19/03/2015 by Siddiqui Fayesal
To write like one would want to write is a fight to the very end of all senses. You read books by authors that you’d like to write like. You write essays imitating, conscientiously or not doesn’t matter, writers that you adore. It can be for a swerve of their metaphors, their knack of bringing to life the dead, their hilarity, their touch of simple brilliance that can make you read a 500 word essay and still not realize what the writer is REALLY talking about. Of course, this last categorization needs to be carefully divided inside one’s head to not let blathering idiots walk away with accolades not worthy of their station.
There are some who use their artistic hand to write botched up accounts veiled under the guise of a huge vocabulary and make no sense whatsoever. There are those who beat around the bush talking about the nanny, her apron and her halitosis in a discourse of theology and still make the reader go madly in love. While there have been many instances when the writer has clear and concise language, a perfect description, not beating around with digression and still not make a difference to the concentration of the reader. He’d rather read a blank wall rather than read the best seller.
Writing comes with practice. I know it. There is enough fodder for the ones who seek merely a story rather than an experience. I really don’t know how to segregate, to each his own I guess, but I don’t understand the ones who don’t keep an eye out for the language. Not that I’m a darn connoisseur or something but doesn’t a well-written passage crinkle one’s eyebrows in a smile? I have, far too many times I might add, read a few articles and novels that have no story as such. It’s only about a guy walking the streets at night, or a prep school rich kid getting kicked out or something that can, technically speaking, be done in a few 1000 words or so.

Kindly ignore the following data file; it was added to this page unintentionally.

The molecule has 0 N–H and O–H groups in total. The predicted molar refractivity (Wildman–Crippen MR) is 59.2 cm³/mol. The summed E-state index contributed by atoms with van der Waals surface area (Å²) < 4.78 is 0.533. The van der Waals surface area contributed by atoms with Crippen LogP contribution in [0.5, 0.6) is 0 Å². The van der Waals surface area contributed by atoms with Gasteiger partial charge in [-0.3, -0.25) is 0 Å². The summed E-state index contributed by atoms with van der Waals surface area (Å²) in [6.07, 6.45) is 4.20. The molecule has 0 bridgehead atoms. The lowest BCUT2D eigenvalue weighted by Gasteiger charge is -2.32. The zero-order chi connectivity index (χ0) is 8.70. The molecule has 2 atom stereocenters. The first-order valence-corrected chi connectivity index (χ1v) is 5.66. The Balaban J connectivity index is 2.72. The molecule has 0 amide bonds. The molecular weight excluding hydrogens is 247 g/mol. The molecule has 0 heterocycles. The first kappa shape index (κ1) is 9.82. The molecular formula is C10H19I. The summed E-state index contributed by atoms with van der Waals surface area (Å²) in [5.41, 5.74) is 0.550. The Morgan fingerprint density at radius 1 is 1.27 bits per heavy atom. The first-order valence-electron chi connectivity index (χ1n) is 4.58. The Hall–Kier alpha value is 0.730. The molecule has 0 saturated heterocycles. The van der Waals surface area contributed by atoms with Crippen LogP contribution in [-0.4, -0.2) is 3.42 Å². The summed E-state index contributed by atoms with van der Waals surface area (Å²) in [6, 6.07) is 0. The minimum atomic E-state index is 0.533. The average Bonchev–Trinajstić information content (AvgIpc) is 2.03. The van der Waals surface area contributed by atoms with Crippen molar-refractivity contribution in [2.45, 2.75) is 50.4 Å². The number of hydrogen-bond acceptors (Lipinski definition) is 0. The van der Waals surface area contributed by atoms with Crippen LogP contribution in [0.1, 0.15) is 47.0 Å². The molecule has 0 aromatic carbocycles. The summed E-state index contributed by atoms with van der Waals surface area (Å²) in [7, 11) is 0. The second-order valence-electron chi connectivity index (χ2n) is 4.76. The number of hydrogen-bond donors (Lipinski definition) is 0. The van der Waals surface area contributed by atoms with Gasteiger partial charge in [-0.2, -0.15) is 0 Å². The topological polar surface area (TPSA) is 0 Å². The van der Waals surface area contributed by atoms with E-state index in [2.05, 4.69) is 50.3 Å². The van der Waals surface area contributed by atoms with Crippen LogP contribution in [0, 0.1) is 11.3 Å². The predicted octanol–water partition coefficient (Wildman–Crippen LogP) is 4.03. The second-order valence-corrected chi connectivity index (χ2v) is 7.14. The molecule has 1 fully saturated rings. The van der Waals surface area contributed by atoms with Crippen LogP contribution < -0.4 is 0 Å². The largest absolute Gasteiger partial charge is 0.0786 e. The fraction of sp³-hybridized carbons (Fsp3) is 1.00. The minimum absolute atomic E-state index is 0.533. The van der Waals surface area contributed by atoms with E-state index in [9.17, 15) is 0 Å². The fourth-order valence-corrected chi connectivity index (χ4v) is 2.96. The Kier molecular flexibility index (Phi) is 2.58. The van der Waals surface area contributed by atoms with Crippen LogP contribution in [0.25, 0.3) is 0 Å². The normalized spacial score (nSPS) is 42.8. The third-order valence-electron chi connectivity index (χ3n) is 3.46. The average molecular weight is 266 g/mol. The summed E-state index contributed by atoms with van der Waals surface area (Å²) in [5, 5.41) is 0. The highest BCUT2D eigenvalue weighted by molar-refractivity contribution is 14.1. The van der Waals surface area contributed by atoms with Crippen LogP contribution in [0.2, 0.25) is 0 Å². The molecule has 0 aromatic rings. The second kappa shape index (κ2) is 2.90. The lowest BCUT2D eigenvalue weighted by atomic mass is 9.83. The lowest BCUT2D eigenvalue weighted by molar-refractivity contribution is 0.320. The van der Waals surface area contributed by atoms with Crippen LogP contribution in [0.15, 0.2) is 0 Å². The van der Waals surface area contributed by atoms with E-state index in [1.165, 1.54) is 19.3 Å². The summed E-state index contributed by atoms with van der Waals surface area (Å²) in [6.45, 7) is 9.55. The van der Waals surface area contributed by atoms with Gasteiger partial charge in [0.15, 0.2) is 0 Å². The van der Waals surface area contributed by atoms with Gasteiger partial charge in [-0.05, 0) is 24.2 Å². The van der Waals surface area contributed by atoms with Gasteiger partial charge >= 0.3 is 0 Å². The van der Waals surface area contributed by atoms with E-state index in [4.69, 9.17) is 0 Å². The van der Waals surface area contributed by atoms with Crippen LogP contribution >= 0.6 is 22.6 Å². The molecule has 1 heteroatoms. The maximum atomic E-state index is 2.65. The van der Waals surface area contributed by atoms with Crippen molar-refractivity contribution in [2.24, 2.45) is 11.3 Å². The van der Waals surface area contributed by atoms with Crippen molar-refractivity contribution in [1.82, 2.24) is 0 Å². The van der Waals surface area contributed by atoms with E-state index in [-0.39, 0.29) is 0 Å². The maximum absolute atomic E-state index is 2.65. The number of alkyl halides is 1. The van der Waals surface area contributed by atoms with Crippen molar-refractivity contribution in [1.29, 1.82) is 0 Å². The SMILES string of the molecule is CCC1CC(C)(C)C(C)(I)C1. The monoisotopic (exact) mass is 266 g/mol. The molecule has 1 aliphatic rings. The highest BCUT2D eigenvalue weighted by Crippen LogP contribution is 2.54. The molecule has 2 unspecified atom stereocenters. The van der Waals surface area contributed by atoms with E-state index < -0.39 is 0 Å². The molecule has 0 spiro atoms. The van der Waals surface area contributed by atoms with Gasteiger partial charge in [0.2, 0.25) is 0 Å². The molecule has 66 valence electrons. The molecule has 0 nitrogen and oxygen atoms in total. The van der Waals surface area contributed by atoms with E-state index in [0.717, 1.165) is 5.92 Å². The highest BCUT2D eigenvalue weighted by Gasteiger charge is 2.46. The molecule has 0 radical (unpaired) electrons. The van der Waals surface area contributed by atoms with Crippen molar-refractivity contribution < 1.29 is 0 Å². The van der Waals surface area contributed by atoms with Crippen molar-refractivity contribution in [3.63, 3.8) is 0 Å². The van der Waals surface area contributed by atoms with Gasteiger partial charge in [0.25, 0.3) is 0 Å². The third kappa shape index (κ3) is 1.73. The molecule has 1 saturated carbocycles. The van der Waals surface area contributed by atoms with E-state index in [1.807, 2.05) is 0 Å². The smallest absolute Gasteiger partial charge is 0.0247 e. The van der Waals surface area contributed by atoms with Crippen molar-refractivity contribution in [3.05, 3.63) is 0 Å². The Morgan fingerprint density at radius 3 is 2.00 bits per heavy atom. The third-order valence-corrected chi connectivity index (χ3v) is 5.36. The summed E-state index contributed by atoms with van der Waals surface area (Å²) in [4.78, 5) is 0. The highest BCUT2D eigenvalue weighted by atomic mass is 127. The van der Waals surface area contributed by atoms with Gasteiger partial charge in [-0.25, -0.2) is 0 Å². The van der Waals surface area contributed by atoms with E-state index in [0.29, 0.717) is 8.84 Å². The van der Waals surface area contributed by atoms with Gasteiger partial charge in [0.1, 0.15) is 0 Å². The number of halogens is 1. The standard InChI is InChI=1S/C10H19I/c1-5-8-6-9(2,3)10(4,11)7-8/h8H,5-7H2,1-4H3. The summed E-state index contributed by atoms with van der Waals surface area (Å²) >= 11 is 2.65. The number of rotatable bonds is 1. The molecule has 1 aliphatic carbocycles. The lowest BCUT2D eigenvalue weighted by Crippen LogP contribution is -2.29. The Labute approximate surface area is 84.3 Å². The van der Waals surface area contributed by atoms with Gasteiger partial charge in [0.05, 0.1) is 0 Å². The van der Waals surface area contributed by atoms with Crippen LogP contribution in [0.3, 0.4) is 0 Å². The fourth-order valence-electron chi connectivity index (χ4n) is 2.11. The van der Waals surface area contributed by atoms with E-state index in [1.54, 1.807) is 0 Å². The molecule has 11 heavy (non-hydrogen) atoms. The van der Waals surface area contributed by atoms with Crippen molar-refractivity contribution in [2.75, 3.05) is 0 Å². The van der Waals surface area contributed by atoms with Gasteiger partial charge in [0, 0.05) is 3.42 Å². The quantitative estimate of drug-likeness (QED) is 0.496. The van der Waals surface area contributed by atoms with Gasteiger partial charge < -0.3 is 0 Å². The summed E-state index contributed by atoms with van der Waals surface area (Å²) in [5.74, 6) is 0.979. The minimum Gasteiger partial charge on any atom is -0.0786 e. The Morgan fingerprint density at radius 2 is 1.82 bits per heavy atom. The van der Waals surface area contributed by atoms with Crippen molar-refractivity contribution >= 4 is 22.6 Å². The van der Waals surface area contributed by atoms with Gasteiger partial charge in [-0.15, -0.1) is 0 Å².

But what makes them what they are is the way it is written.
The sad part is that the unread will not appreciate it. They wold like to know what the “story” is. A rambling account of a no good school drop-out walking the streets of New York visiting hotels and night clubs, conversing with a prostitute and being with mindless ‘bastards’ will not really make the unread and take note.
But, ask any reader what he thinks about Salinger’s The Catcher in the Rye and he’ll salivate at the prospects of having someone discuss the existential crises pervading Holden’s life and his idiosyncratic manner of coping with it. He would look up to you in delight of you would be able to connect to, and answer why, Holden writes a descriptive essay on his brother’s mitt!
Talk about the minority of a storyline and the importance of character building and philosophy and you’re probably sounding like a no good asshole. But, do you think that Harper Lee’s Mockingbird deserved the accolades it has garnered because it had a good story?